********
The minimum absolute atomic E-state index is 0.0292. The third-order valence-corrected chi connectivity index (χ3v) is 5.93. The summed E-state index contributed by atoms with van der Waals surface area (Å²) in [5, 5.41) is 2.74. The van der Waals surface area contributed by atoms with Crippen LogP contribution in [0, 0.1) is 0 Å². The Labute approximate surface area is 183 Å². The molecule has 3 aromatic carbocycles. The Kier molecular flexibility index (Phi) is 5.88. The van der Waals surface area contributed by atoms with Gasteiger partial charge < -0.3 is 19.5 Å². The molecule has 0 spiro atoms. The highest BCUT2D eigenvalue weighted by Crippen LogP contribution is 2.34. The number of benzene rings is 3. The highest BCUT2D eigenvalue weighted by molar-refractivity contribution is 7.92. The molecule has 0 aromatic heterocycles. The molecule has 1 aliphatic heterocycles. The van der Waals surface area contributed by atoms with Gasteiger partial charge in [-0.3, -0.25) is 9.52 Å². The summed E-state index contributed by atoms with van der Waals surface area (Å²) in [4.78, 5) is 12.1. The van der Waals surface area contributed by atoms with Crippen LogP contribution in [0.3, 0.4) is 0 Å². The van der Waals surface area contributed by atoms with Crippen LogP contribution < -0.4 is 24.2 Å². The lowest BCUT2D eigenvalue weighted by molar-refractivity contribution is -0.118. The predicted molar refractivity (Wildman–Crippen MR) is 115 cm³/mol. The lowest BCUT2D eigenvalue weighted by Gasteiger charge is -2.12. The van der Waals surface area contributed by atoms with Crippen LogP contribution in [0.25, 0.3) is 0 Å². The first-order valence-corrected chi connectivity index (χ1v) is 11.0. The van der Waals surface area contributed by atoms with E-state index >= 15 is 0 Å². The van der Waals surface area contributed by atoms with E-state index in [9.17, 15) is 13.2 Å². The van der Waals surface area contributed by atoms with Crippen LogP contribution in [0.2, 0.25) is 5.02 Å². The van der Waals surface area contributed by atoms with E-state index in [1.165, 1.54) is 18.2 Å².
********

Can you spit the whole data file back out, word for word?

The minimum absolute atomic E-state index is 0.0292. The third-order valence-corrected chi connectivity index (χ3v) is 5.93. The summed E-state index contributed by atoms with van der Waals surface area (Å²) in [5, 5.41) is 2.74. The van der Waals surface area contributed by atoms with Crippen LogP contribution in [0, 0.1) is 0 Å². The Labute approximate surface area is 183 Å². The molecule has 3 aromatic carbocycles. The Kier molecular flexibility index (Phi) is 5.88. The van der Waals surface area contributed by atoms with Gasteiger partial charge < -0.3 is 19.5 Å². The molecule has 0 spiro atoms. The highest BCUT2D eigenvalue weighted by Crippen LogP contribution is 2.34. The number of benzene rings is 3. The highest BCUT2D eigenvalue weighted by molar-refractivity contribution is 7.92. The molecule has 0 aromatic heterocycles. The molecule has 1 aliphatic heterocycles. The van der Waals surface area contributed by atoms with Gasteiger partial charge in [-0.3, -0.25) is 9.52 Å². The summed E-state index contributed by atoms with van der Waals surface area (Å²) in [4.78, 5) is 12.1. The van der Waals surface area contributed by atoms with Crippen LogP contribution in [0.3, 0.4) is 0 Å². The van der Waals surface area contributed by atoms with Crippen LogP contribution < -0.4 is 24.2 Å². The lowest BCUT2D eigenvalue weighted by molar-refractivity contribution is -0.118. The predicted molar refractivity (Wildman–Crippen MR) is 115 cm³/mol. The lowest BCUT2D eigenvalue weighted by Gasteiger charge is -2.12. The van der Waals surface area contributed by atoms with Crippen LogP contribution in [0.25, 0.3) is 0 Å². The first-order valence-corrected chi connectivity index (χ1v) is 11.0. The van der Waals surface area contributed by atoms with E-state index >= 15 is 0 Å². The van der Waals surface area contributed by atoms with E-state index in [9.17, 15) is 13.2 Å². The van der Waals surface area contributed by atoms with Crippen LogP contribution in [0.2, 0.25) is 5.02 Å². The van der Waals surface area contributed by atoms with E-state index in [1.165, 1.54) is 18.2 Å².